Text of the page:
The energy informing [Roth’s] stories is scarcely more than the energy of irritation, an irritation so great that it makes the exposure of inanity seem a meaningful moral act. For Roth does not seem really to be concerned with the substance of the values he shows being eroded. It is not at all clear how Neil Klugman, who is so offended at the Patimkins, stands for anything substantially different from what they stand for—setting aside the fact that he is poorer than they, which he cannot help. His differences with them lie elsewhere than in the moral realm. . . .

At times the note of disgust is sounded in full, as in “Epstein,” a nasty joke about a middle-aged man’s hapless effort to revive his sexuality. Reading the last paragraphs of this story, arranged as a pratfall for the poor slob Epstein (and how pleasurable it is for “us,” the cultivated ones, to sneer at those slobs, with their little box houses, their spreading wives, their mucky kids, their uncreative jobs), one is reminded of D. H. Lawrence’s jibe about writers who “do dirt” on their characters.




The standard opinion of Roth’s critics has been that his two novels, Letting Go and When She Was Good, add slight luster to his reputation, and there is not much use in arguing against this view. Yet it should be noticed that there are patches of genuine achievement in both books, sometimes a stumbling, gasping honesty. They are not novels that yield much pleasure or grip one despite its absence, but both are marked by tokens of struggle with the materials of American life. And there are moments that come off well—the persistence of the battered divorcee, Martha Reganhart (Letting Go), in raising her children decently, the precocious eeriness of little Cynthia Reganhart, the struggle of Lucy (When She Was Good) to raise herself above the maudlin stupor of her family. Conventional achievements all of these are, and of a kind novelists have often managed in the past—of a kind, also, they will have to manage in the future if the novel is to survive. But right now, in our present cultural situation, this is hardly the sort of achievement likely to win much attention, as Roth evidently came to see.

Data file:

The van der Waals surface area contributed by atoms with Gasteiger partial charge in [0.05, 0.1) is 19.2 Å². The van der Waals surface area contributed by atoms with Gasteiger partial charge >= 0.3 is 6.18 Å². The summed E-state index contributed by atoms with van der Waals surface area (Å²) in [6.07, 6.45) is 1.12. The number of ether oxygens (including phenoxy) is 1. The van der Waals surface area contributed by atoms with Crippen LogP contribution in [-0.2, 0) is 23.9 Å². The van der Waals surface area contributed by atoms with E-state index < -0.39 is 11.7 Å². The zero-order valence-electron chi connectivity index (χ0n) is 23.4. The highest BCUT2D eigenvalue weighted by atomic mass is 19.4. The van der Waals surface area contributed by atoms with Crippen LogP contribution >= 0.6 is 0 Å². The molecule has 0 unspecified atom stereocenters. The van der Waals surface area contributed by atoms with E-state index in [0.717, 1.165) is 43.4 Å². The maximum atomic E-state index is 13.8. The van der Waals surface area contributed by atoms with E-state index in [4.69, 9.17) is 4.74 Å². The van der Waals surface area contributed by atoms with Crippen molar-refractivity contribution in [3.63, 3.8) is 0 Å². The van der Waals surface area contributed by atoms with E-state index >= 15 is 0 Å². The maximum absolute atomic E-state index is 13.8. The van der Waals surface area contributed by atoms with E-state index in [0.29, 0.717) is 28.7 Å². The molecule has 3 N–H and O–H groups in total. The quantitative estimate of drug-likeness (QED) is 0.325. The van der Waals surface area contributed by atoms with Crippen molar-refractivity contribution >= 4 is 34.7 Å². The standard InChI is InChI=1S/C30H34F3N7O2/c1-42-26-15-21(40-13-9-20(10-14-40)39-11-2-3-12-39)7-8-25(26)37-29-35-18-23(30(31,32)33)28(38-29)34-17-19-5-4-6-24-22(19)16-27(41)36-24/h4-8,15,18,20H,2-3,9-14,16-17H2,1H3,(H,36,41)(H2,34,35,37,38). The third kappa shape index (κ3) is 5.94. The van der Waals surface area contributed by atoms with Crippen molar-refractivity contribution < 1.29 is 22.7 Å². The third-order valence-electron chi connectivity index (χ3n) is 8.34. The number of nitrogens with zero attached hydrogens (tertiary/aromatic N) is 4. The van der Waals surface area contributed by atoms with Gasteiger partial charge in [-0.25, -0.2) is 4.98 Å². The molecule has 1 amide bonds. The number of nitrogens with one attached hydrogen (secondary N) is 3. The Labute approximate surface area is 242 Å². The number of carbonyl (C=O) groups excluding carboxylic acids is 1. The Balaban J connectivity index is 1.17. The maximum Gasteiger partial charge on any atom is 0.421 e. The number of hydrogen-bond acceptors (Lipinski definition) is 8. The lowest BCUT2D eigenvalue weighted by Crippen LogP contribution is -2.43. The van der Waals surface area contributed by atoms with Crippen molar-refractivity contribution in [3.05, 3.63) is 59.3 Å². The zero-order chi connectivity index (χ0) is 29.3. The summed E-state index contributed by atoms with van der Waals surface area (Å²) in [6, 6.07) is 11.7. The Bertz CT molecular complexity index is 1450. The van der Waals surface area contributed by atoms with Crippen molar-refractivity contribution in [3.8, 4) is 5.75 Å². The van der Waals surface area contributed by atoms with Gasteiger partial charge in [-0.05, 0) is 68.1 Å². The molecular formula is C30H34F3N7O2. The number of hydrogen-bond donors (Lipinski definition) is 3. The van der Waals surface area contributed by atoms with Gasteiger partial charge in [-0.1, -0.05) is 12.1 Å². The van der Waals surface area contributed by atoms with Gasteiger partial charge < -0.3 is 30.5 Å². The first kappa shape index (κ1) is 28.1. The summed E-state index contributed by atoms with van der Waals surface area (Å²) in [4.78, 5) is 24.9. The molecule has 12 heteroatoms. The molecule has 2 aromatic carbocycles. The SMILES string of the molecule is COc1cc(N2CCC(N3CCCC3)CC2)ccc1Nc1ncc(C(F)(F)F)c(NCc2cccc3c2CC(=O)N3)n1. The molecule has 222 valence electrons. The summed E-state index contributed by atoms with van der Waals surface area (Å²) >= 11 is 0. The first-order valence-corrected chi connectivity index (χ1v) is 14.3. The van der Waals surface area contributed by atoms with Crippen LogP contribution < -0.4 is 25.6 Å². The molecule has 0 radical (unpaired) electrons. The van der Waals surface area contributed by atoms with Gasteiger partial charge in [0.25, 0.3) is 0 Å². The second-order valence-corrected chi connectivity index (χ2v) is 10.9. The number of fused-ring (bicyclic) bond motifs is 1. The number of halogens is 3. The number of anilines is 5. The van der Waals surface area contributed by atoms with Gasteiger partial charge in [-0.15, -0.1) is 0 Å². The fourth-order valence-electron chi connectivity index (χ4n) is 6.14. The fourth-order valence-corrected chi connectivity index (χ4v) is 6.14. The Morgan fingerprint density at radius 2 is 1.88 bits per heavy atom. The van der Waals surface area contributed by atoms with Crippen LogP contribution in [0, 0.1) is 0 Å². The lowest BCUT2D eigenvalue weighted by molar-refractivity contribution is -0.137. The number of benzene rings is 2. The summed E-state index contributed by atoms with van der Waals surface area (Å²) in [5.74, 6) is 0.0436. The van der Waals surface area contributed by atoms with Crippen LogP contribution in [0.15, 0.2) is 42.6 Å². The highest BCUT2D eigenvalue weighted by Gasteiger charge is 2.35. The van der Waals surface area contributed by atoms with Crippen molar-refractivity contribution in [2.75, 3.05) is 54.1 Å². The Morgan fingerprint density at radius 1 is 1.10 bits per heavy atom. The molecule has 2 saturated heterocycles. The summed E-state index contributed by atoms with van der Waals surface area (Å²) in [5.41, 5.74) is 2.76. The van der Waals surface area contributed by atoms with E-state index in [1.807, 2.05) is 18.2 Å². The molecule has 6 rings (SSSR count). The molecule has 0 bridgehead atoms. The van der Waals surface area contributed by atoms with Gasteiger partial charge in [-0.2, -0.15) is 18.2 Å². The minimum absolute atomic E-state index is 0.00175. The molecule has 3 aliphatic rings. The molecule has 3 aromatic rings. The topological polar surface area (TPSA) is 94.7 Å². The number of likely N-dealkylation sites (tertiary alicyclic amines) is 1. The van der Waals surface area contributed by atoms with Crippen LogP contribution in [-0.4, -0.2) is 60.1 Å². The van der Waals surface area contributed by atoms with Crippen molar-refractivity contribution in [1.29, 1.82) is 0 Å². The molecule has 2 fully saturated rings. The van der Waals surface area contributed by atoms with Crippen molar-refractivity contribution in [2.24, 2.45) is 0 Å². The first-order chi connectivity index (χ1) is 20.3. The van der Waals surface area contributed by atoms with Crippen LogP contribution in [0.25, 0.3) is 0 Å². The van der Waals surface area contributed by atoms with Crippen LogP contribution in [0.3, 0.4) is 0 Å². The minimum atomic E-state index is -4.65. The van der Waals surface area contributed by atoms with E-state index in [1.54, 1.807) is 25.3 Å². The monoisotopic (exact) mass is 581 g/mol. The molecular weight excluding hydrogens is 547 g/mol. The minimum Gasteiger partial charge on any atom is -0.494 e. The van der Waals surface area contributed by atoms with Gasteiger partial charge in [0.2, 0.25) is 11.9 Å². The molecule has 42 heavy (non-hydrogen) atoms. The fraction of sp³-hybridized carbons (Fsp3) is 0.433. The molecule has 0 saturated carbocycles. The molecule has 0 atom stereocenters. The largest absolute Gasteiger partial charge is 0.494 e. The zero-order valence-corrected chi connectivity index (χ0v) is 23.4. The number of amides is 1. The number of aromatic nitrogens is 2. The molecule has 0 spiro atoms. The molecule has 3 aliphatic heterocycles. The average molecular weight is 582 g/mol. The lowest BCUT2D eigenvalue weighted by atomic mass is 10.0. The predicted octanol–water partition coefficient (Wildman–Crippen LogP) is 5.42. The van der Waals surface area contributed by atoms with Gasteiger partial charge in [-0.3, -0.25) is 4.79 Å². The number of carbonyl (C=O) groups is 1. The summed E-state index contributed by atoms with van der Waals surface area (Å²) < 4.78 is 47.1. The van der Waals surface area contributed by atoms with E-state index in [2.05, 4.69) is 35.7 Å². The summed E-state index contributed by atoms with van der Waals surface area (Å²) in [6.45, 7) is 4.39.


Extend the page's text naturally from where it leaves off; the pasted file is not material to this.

Roth is not a “natural” novelist at all, the kind who loves to tell stories, chronicle social life, pile on characters, and if in his early fiction he seems willfully bent on scoring “points,” in the novels his will exhausts itself from the sheer need to get on with things. He is an exceedingly joyless writer, even when being very funny. The reviewers of his novels, many of them sympathetic, noticed his need to rub our noses in the muck of squalid daily existence, his mania for annotating at punitive length the bickerings of his characters. Good clean hatred that might burn through, naturalistic determinism with a grandeur of design if not detail, the fury of social rebellion—any of these would be more interesting than the vindictive bleakness of Roth’s novels.

What, one wonders, does he really have against these unhappy creatures of his? Why does he keep pecking away at them? I think the answer might furnish a key to Roth’s work. Perhaps as a leftover from the culture of modernism and perhaps as a consequence of personal temperament, Roth’s two novels betray a swelling nausea before the ordinariness of human existence, its seepage of spirit and rotting of flesh. This is a response that any sensitive or even insensitive person is likely to share at some point and to some extent, but it simply does not allow a writer to sustain or provide internal complications of tone in a large-scale work. It starts as a fastidious hesitation before the unseemliness of our minds and unsightliness of our bodies; it ends as a vibration of horror before the sewage of the quotidian. Men grow paunches, women’s breasts sag, the breath of the aged reeks, varicose veins bulge. It all seems insufferable, an affront to our most cherished images of self, so much so that ordinary life must be pushed away, a disorder to be despised and assaulted. It is as if, in nagging at his characters, Roth were venting some deep and unmanageable frustration with our common fate.